Facebook Twitter Google Plus Vimeo Youtube Feed Feedburner

Leisure Home LBoard

10 pill-free ways to keep your BP down

May 11, 2013

Here are 10 pill-free ways to keep your blood pressure in check this summer

FEATURE
Drink coconut water
This mild tropical drink can lower blood pressure as much as 12 points for 71% of people. Coconut water is packed with 1,500 mg of potassium per 20-ounce serving. This mineral helps calm the entire central nervous system, preventing artery-damaging blood pressure surges when life gets hectic. Look for coconut water in grocery stores and whole foods stores.

Season with sesame oil


The oil’s healthy polyunsaturated fatty acids and unique sesamin compound work together to relax blood vessel walls, preventing pressure spikes. Cook your meals in sesame oil or sprinkle them on rice or salad.

Cook with cardamom


When people suffering from hypertension add 1/2 teaspoon of cardamom to their daily diets, it helps normalise their blood pressure in as little as 12 weeks. Cardamom is a slightly citrusy flavoured spice, which is packed with plant compounds that keep the muscles of your heart and arteries relaxed, so pressure surges are less likely to occur.

Drink tea generously


Despite all the fuss around green tea, black tea is far more beneficial, says a recent study. They are, after all, made from the leaves of the same plant and contain the same artery-relaxing antioxidants, which are essential. For optimum results, dunk the tea bag up and down a few times instead of just letting it quietly steep. Sip 36 ounces of tea daily (three big mugs), and you’ll slash your risk of hypertension by 65%.

See more green


Looking at a scenic tranquil picture can lower your blood pressure as much as nine per cent. Looking at nature increases your brain’s production of soothing alpha-waves that calm your central nervous system and clamp down the production of the pressureraising stress hormone cortisol. Hanging a beautiful nature photo in your room or opening the blinds — if you’re lucky enough to have a soothing view — also work.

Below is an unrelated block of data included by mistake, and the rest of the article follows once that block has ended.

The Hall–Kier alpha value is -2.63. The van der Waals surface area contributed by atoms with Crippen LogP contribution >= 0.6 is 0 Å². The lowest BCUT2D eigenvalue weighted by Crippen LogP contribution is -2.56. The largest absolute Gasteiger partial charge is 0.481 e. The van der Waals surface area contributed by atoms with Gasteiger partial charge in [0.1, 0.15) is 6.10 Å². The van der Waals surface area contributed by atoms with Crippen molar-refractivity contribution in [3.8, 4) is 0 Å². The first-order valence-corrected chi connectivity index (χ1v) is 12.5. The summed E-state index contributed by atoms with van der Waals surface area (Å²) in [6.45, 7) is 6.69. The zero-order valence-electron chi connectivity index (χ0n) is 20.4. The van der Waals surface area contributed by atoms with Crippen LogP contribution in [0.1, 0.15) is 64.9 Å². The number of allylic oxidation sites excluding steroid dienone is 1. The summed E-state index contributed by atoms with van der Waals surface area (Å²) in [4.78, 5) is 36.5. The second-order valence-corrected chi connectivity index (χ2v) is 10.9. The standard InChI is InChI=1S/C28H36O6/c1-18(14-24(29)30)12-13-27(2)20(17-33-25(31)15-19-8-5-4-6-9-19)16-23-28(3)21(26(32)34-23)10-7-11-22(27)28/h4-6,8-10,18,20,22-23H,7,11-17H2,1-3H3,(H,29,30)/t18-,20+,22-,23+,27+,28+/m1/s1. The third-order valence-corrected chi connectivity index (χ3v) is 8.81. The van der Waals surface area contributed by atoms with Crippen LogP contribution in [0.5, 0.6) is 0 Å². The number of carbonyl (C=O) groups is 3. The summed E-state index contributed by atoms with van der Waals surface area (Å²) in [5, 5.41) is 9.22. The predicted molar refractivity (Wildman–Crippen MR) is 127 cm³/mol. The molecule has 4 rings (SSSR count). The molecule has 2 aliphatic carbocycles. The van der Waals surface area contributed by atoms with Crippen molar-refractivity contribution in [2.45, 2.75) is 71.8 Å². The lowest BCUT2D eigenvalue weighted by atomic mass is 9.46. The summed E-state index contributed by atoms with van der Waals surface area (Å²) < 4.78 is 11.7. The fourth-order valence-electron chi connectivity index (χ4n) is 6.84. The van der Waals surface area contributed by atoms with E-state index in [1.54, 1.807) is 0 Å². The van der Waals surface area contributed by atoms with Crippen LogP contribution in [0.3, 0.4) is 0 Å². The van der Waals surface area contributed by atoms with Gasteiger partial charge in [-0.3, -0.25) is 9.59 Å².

Sit straight


There are nerves in your neck that send calming messages to your brain and slouching squishes the vertebrae and discs in your neck, p i n c h i n g those delicate nerves and hindering their function. When you slouch and sit, it ups your blood pressure by as much as 16%.

Stock up on potatoes


According to another research, savouring a potato every day (as long as you eat it mashed, boiled or baked — not fried) helps 81% of people get their blood pressure under control (and with just half their usual prescription meds).

Tubers are packed with potassium, chlorogenic acid and tryptophan, and these compounds work handin-hand to relax and open the blood vessels that nourish your heart.

For top-notch blood pressure control, eat the skin. That is where most of the potato’s nutrients are stored.

Take deep breaths


Breathing slowly and deeply, taking 10 relaxed breaths per minute, instead of the more common 16, helps women slash 14 points off their blood pressure in one month. Calm breathing stalls production of stress hormones and that’s essential for keeping arteries relaxed and blood pressure in check.

Ditch ‘low-fat’ food


The problem with processed foods that claim are low fat or fat-free is that in order to give them a decent texture and taste, manufacturers pack them with sugar, which is a potent, high blood pressure trigger. When your blood sugar surges, it causes damaging inflammation inside your blood vessels, escalating the build-up of the arterys t i f f e n i n g plaque.
– Agencies

Comments

Readers are required to have a valid Facebook account to comment on this story. We welcome your opinions to allow a healthy debate. We want our readers to be responsible while commenting and to consider how their views could be received by others. Please be polite and do not use swear words or crude or sexual language or defamatory words. FMT also holds the right to remove comments that violate the letter or spirit of the general commenting rules.

The views expressed in the contents are those of our users and do not necessarily reflect the views of FMT.

Comments